Ross also said Patterson’s allegations of a “hostile environment” based on alleged incidents when he ran for and served as student government president were insufficient to demonstrate disparate treatment.
Southern Illinois U. wins
A former doctoral student with post-traumatic stress disorder who failed part of his prelims four times isn’t entitled to pursue a disability discrimination case against Southern Illinois University, a federal judge has ruled.
The university had made all the reasonable accommodations that Patrick Novak and his psychologist requested, U.S. District Judge J. Phil Gilbert said, and faculty members who graded the exam had presented valid content-based reasons for failing him.
According to the decision, Novak was diagnosed with PTSD before enrolling at SIU as an undergraduate in 2001 and received requested accommodations throughout his undergraduate career. He was later admitted to its Ph.D. program in the Department of Curriculum and Instruction.
In 2008, he took and passed Day 1 of the required prelims, receiving the extra time he requested. In 2009, he failed Days 2 and 3 but passed Day 2 on a retake. In 2010 and 2011 he failed Day 3 for the third and fourth times.
Novak met with members of his committee before the department terminated him from the program. He accepted the department’s offer to transform his doctoral studies into a master’s degree on condition that the credits would no longer be available to apply toward a doctorate.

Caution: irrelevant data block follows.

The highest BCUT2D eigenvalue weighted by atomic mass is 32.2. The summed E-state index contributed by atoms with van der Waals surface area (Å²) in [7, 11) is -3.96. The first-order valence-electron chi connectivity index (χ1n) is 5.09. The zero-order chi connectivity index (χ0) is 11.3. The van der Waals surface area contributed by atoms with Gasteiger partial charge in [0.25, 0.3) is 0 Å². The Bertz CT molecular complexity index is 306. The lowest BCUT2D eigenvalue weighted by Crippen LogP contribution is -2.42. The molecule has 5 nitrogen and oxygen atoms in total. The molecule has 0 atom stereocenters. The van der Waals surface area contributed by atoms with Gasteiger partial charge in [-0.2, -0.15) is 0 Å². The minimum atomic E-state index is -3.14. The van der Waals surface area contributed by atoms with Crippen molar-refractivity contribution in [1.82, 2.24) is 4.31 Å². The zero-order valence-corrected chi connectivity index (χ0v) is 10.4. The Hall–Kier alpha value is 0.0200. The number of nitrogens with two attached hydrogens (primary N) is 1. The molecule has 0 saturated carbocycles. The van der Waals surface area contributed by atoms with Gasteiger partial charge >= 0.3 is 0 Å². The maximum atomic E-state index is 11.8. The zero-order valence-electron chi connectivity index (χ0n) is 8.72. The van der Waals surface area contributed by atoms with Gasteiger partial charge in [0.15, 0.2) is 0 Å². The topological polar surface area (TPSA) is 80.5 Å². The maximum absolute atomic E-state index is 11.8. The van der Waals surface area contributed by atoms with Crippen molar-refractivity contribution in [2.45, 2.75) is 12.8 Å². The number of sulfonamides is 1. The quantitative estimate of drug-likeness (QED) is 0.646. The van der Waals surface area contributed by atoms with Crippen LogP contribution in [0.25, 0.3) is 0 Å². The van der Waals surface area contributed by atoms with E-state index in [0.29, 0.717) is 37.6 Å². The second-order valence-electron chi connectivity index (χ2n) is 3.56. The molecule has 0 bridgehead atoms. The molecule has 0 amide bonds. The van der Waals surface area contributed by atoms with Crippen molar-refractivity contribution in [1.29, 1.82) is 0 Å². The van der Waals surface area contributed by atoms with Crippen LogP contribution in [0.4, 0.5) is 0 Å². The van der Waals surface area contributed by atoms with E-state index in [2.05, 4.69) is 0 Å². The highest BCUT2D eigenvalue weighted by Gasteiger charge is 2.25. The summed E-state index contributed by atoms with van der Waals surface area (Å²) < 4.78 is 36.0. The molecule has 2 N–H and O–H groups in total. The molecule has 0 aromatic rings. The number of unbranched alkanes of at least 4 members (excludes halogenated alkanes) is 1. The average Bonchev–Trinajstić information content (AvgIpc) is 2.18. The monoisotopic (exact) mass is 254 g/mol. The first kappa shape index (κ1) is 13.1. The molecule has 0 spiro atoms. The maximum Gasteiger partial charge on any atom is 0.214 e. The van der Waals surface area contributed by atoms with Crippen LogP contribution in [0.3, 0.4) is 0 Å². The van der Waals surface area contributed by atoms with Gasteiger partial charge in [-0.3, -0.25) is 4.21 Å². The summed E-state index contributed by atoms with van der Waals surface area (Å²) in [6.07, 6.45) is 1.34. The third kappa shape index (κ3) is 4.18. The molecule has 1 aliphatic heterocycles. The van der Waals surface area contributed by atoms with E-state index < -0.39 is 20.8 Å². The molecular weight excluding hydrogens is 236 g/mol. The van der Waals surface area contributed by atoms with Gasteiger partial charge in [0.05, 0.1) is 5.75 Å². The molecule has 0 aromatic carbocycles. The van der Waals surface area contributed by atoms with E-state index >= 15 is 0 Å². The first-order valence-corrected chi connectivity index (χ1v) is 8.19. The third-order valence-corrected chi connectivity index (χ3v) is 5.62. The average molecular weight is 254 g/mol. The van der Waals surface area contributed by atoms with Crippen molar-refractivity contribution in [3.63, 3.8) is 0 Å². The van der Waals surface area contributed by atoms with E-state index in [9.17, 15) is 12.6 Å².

Citing the Americans with Disabilities Act and Rehabilitation Act, he sued SIU and several faculty members, contending that the professors wrongfully used his PTSD in evaluating his work and applied higher standards to him than to non-disabled students.
Gilbert found an insufficient basis for the suit.
Although some SIU faculty “were mildly or more seriously disturbed by some of their contacts with Novak or may have been unfair to him on occasion, that evidence is not tied to his PTSD,” the judge wrote. “On the contrary, the evidence shows that SIU provided every reasonable accommodation requested, bent over backward to give him opportunities and assistance beyond that required by department policy to pass his prelims and gave him failing marks based on the content and substance of his exam responses.”
He also said a jury couldn’t reasonably conclude that Novak was qualified to stay in the Ph.D. program. Passage of the prelims is a legitimate and essential part of the program and there was no proof that requirement “weeds out disabled students.”